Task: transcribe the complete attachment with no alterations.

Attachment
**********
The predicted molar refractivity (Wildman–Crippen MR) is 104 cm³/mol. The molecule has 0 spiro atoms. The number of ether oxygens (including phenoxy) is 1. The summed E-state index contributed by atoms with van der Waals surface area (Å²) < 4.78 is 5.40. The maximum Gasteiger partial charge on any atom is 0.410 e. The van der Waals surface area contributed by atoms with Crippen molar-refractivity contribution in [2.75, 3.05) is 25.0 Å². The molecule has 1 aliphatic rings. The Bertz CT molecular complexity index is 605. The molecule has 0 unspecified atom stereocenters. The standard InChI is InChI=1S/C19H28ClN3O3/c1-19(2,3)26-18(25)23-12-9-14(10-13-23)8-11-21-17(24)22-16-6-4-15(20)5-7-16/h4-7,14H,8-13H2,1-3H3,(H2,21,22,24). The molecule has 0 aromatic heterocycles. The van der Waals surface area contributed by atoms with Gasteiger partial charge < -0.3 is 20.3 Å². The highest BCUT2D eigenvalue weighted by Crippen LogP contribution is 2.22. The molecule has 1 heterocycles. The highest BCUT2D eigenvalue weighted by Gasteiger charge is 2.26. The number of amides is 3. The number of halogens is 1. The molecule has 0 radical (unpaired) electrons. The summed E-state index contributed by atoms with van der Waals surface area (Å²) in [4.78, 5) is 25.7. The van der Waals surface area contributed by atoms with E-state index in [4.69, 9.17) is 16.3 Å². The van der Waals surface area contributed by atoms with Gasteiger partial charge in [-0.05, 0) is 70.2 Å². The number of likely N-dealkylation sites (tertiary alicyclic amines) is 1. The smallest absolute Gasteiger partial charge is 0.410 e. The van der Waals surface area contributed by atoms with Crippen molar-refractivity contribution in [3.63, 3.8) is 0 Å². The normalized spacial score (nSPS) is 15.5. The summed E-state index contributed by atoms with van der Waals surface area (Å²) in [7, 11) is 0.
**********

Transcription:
The predicted molar refractivity (Wildman–Crippen MR) is 104 cm³/mol. The molecule has 0 spiro atoms. The number of ether oxygens (including phenoxy) is 1. The summed E-state index contributed by atoms with van der Waals surface area (Å²) < 4.78 is 5.40. The maximum Gasteiger partial charge on any atom is 0.410 e. The van der Waals surface area contributed by atoms with Crippen molar-refractivity contribution in [2.75, 3.05) is 25.0 Å². The molecule has 1 aliphatic rings. The Bertz CT molecular complexity index is 605. The molecule has 0 unspecified atom stereocenters. The standard InChI is InChI=1S/C19H28ClN3O3/c1-19(2,3)26-18(25)23-12-9-14(10-13-23)8-11-21-17(24)22-16-6-4-15(20)5-7-16/h4-7,14H,8-13H2,1-3H3,(H2,21,22,24). The molecule has 0 aromatic heterocycles. The van der Waals surface area contributed by atoms with Gasteiger partial charge < -0.3 is 20.3 Å². The highest BCUT2D eigenvalue weighted by Crippen LogP contribution is 2.22. The molecule has 1 heterocycles. The highest BCUT2D eigenvalue weighted by Gasteiger charge is 2.26. The number of amides is 3. The number of halogens is 1. The molecule has 0 radical (unpaired) electrons. The summed E-state index contributed by atoms with van der Waals surface area (Å²) in [4.78, 5) is 25.7. The van der Waals surface area contributed by atoms with E-state index in [4.69, 9.17) is 16.3 Å². The van der Waals surface area contributed by atoms with Gasteiger partial charge in [-0.05, 0) is 70.2 Å². The number of likely N-dealkylation sites (tertiary alicyclic amines) is 1. The smallest absolute Gasteiger partial charge is 0.410 e. The van der Waals surface area contributed by atoms with Crippen molar-refractivity contribution in [3.63, 3.8) is 0 Å². The normalized spacial score (nSPS) is 15.5. The summed E-state index contributed by atoms with van der Waals surface area (Å²) in [7, 11) is 0.